GEO4211 – Petroleum Systems
Schedule, syllabus and examination date
Changes in the course due to coronavirus
Autumn 2020 the exams of most courses at the MN Faculty will be conducted as digital home exams or oral exams, using the normal grading scale. The semester page for your course will be updated with any changes in the form of examination.
Source rocks form oil and gas and are classified according to the quality and quantity of their organic content which is determined by organic productivity and the depositional conditions of the paleo-environment. In this course, we deal with source rock formation and maturing, as well as their classification, including molecular parameters for the characterization of oils, bitumen and gases, with practical exercises.
In addition to source rocks, are maturation, migration and trap filling key elements in an overall understanding of the "Petroleum System".
We study the GS-FID/MS, biomarker and stable carbon isotope analytical methods. The course also provides an introduction to how petroleum geochemical methods are used in oil and gas exploration, and also an understanding of how naturally occurring hydrocarbons are distributed in sedimentary systems.
After taking this course you will:
- Understand the use and implications of modern geochemical analytical methods integrated towards a "Petroleum System Understanding". This includes the formation of oil and gas, migration, and accumulation in traps.
- Understand the distribution of oil and gas in sedimentary basins, and what determines the phase-type in traps (oil v gas) related to maturing, migration and cap rock conditions.
- Have acquired a basis on which to correlate oil-source, oil-oil and oil-gas and for basic analysis of source rocks.
- Have the foundation for pursuing the subject in research, or in an exploration perspective, alternatively in work with pollution issues/bioremediation.
- Have received an introduction to the factors controlling oil prices in relation to actual geopolitics. Organic matter in sediments was the basis for the "Industrial Revolution" plus high-intensity farming, and shale gas/oil is one of the recently promoted energy sources in a world where organic carbon still accounts for 70-85% of the energy demand.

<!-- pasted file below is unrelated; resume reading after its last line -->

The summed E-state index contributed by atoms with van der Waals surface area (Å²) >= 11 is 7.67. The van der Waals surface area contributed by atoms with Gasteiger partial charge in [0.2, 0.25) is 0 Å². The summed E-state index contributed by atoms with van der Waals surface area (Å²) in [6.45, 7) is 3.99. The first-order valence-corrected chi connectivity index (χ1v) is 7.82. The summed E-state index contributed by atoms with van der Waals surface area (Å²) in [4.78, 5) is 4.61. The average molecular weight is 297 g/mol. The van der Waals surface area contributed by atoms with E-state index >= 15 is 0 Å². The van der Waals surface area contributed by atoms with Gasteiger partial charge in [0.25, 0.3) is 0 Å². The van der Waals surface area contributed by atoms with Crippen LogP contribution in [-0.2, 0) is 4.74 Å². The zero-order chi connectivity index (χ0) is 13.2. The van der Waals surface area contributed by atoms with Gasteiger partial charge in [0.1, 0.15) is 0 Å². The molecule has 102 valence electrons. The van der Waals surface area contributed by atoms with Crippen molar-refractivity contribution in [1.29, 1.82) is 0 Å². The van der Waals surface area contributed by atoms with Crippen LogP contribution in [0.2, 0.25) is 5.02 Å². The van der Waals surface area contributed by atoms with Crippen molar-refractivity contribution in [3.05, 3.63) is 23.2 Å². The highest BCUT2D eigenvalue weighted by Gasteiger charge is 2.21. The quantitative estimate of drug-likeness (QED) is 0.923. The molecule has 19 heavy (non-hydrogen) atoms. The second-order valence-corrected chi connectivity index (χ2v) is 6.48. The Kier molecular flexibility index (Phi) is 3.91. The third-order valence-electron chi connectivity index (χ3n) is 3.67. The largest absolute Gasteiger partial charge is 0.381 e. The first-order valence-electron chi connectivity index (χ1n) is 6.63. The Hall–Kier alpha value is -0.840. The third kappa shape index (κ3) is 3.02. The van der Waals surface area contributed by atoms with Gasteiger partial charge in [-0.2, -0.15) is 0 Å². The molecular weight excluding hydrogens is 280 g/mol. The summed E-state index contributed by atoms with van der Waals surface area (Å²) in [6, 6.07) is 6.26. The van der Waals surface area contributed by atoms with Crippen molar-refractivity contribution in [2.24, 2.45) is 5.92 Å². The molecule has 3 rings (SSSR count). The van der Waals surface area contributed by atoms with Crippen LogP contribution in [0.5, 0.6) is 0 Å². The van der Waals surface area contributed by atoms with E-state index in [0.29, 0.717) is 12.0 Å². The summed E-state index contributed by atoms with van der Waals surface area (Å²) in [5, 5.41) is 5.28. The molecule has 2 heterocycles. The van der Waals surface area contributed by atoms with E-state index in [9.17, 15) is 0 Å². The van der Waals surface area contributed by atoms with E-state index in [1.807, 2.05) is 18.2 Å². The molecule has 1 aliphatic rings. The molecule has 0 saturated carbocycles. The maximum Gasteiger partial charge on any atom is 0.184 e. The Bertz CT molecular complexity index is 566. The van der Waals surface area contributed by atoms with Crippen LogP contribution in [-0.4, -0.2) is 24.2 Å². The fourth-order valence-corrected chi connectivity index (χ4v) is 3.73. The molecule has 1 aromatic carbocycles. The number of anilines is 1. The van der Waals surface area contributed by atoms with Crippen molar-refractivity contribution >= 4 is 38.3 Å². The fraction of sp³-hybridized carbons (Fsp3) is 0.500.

- Have experience with presenting a scientific paper.
Admission to the course
Students admitted at UiO must apply for courses in Studentweb. Students enrolled in other Master's Degree Programmes can, on application, be admitted to the course if this is cleared by their own study programme.
Nordic citizens and applicants residing in the Nordic countries may apply to take this course as a single course student.
If you are not already enrolled as a student at UiO, please see our information about admission requirements and procedures for international applicants.
Recommended previous knowledge
- GEO2120 – Sedimentology / GEL2120 – Sedimentology, paleontology and stratigraphy (discontinued) or similar knowledge.
Some basic knowledge in chemistry would be helpful.
- 10 credits overlap with GEO4210 – Introduction to petroleum geoscience (discontinued).
- 10 credits overlap with GEO3211 – Petroleum Systems.
- 5 credits overlap with G142.
8 hours of lectures per week (4h+2h+2h). Extensive use of "hand-outs" and scientific papers is the nucleus of the teaching effort. Some class exercises in the identification of compounds in chromatograms from GC-FID, GC-MS (biomarkers), Rock-Eval and TOC methodology is provided.
Scientific papers will be discussed in plenum. Students will, as part of their teaching, each present one paper from the syllabus.
Attendance at the first lecture is compulsory. Students who fail to meet, are considered to have withdrawn from the course unless they have previously given notice to the Student administration (email@example.com).
We reserve the right to change the teaching form and examination of the course in semesters where 5 or fewer students have been admitted.
- Presentation of a scientific paper must be approved before sitting for the written examination of the course.
- Final written examination (3 hours) counts for 100%.
It is possible to take the exam up to 3 times. If you withdraw from the exam after the deadline or during the exam, this will be counted as an examination attempt.
It will also be counted as one of the three attempts to sit the exam for this course if you sit the exam for one of the following courses:
Examination support material
Language of examination
The examination text is given in English.
You may submit your response in Norwegian, Swedish, Danish or English.
Grades are awarded on a scale from A to F, where A is the best grade and F is a fail. Read more about the grading system.
Resit an examination
Students who can document a valid reason for absence from the regular examination are offered a postponed examination at the beginning of the next semester.
Re-scheduled examinations are not offered to students who withdraw during, or did not pass the original examination.